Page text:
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Help Unwanted: Is Addiction Ruining Your Job Hunt?

Can past addiction issues stop potential employers from hiring you?

Can past addiction issues stop potential employers from hiring you?

Rehab Helps Thousands of Addicts Quit. Who Answers?

Addiction carries with it a heavy stigma…one that remains attached long after you’ve achieved sobriety. And nowhere is this problem more glaringly obvious than when trying to find work.

Can a history of addiction cause potential employers to toss your resume in the garbage before so much as reading it? Is that fair? And what can you do to increase your chances of employment success?

Isn’t That Discrimination?

According to the American with Disabilities Act (ADA), the answer is yes. As it turns out, federal civil rights laws prohibit discrimination in multiple areas of life against qualified “individuals with disabilities.”

Under these laws, an individual with a “disability” is someone who has a current “physical or mental impairment” that “substantially limits” one or more of that person’s “major life activities,” such as caring for one’s self or working.

In order for a drug addiction to be considered a disability under the ADA, then, it would have to pose a substantial limitation on one or more major life activities.

Typically, those who are addicted to drugs, have a history of addiction or who are regarded as being addicted, fall within these parameters and are theoretically protected. Those who are currently using illegal drugs, however, are not.

But let’s be brutally honest here; despite the hiring laws currently in place, discrimination still exists against people who have struggled with addiction in the past. Here’s a perfect example:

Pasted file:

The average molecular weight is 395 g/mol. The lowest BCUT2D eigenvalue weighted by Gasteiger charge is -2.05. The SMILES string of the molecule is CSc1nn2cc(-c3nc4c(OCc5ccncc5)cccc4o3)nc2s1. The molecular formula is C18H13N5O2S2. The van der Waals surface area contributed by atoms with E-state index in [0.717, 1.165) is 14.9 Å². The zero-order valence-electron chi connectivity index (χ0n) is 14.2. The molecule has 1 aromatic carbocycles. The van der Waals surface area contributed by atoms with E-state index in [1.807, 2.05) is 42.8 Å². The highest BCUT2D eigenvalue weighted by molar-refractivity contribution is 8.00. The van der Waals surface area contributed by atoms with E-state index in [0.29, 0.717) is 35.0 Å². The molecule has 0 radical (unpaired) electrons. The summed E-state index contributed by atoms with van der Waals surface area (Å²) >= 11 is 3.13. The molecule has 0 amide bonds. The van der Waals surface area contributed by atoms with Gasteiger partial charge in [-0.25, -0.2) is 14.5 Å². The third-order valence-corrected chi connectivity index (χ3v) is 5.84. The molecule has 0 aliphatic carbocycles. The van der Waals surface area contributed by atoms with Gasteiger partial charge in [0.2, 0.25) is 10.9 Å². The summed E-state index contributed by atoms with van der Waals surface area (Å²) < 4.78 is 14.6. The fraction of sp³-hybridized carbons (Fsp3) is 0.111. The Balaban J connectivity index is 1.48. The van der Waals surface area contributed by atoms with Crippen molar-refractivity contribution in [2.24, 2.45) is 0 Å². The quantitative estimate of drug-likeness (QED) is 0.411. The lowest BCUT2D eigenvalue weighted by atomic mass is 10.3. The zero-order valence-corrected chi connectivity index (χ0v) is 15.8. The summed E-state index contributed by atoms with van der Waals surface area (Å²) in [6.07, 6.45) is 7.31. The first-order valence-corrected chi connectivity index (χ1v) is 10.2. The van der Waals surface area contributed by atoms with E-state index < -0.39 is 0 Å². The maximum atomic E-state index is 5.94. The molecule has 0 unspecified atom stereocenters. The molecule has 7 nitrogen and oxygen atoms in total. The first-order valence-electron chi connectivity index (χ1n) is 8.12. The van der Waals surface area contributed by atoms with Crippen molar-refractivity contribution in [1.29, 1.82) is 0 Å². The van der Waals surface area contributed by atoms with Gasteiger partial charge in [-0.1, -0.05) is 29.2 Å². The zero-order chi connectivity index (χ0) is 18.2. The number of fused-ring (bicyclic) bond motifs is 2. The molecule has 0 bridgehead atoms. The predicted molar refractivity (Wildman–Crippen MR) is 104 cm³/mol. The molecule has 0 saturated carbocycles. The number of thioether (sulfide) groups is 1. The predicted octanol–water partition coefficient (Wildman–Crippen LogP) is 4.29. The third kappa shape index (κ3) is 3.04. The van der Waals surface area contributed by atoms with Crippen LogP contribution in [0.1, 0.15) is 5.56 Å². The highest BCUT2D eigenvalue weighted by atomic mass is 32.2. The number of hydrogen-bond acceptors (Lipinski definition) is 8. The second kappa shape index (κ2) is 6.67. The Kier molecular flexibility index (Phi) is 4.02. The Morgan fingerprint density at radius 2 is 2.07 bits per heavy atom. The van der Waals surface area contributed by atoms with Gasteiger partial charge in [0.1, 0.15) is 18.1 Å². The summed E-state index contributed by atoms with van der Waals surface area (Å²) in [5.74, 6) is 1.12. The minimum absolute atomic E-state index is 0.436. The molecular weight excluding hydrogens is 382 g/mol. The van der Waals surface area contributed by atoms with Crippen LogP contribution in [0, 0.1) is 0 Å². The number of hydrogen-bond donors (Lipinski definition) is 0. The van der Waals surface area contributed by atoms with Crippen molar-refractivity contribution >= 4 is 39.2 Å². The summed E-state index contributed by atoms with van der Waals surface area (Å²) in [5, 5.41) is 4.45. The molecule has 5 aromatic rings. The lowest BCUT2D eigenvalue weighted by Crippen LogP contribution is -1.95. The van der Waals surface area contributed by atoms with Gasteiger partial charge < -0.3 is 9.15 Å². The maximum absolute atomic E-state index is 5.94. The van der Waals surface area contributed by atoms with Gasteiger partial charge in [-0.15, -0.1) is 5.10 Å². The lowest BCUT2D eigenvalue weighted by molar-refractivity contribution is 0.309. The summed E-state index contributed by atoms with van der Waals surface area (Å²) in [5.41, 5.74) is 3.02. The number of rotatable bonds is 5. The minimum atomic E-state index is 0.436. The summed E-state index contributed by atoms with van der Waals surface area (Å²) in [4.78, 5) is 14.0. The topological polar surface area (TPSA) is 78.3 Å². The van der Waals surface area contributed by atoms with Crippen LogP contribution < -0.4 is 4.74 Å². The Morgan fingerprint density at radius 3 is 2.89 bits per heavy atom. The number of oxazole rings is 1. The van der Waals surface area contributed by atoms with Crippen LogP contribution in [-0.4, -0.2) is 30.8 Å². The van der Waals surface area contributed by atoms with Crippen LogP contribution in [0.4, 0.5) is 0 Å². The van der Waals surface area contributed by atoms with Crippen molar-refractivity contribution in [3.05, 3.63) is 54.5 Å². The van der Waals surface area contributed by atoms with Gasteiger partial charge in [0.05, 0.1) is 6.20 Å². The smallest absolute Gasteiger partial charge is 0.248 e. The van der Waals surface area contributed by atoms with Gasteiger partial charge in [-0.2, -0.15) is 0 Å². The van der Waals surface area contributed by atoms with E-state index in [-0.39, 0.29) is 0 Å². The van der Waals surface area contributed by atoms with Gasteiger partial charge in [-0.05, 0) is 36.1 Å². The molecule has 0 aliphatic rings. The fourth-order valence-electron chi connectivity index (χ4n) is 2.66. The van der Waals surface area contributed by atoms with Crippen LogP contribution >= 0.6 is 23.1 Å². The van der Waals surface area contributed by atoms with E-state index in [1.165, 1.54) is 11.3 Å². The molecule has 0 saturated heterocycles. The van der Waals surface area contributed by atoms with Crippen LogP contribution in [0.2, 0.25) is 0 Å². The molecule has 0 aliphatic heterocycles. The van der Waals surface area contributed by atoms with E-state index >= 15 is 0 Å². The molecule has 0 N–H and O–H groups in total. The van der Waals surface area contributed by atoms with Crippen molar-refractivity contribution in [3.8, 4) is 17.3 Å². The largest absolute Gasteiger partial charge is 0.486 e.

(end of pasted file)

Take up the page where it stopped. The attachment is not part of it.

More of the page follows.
In 2012, the U.S. Equal Employment Opportunity Commission (EEOC) won a case against The United Insurance Company of America – a company that refused to hire Mr. Craig Burns because his pre-employment drug screen tested positive for methadone. Burns had already received a job offer, but the offer was contingent on his passing a drug test. Even though he’d informed the company that he had legally been prescribed the methadone, the United Insurance withdrew its employment offer.



Noting a clear violation of the ADA, the Equal Employment Opportunity Commission (EEOC) sued the insurance company for discrimination. As a result, Burns was rewarded $37,500 and United Insurance was required to perform training on how to conduct an individualized assessment of disability, as well as the appropriate methods for determining whether an employee poses a direct threat.

In truth, situations like the one Mr. Burns experienced are much more common – and much more widespread – than most of us even realize.

Knowledge is Power

The bottom line is that discriminating against someone for their former drug abuse is illegal, as long as that person is in treatment – or has completed treatment – and is no longer using drugs. If you’re a recovering addict who’s ready to return to the job market, know your rights.

According to data from the EEOC, potential employers cannot legally ask questions like:

  • What medications are you currently taking?
  • Have you ever taken (name of legal drug)?
  • How often did you use illegal drugs in the past?
  • Have you ever been addicted to drugs?
  • Have you ever been treated for a drug addiction?
  • How much alcohol do you drink?

Another solid resource for hiring and employment information comes from a SAMHSA document entitled “Are You in Recovery from Alcohol or Drug Problems? Know Your Rights.” It goes into great detail about your on-the-job rights and explains how potential employers are prohibited from using your disability in a discriminatory manner – provided you are qualified to perform the job.

While you might encounter some hurdles or setbacks on your job hunt, don’t get discouraged. And definitely don’t give up on yourself; you’ve worked too hard for your sobriety to throw it all away.

Remember: People in recovery have the right to contribute to the workplace…just like anyone else.




Additional Reading:  It’s Time to Drop the ‘Blame and Shame’ Approach

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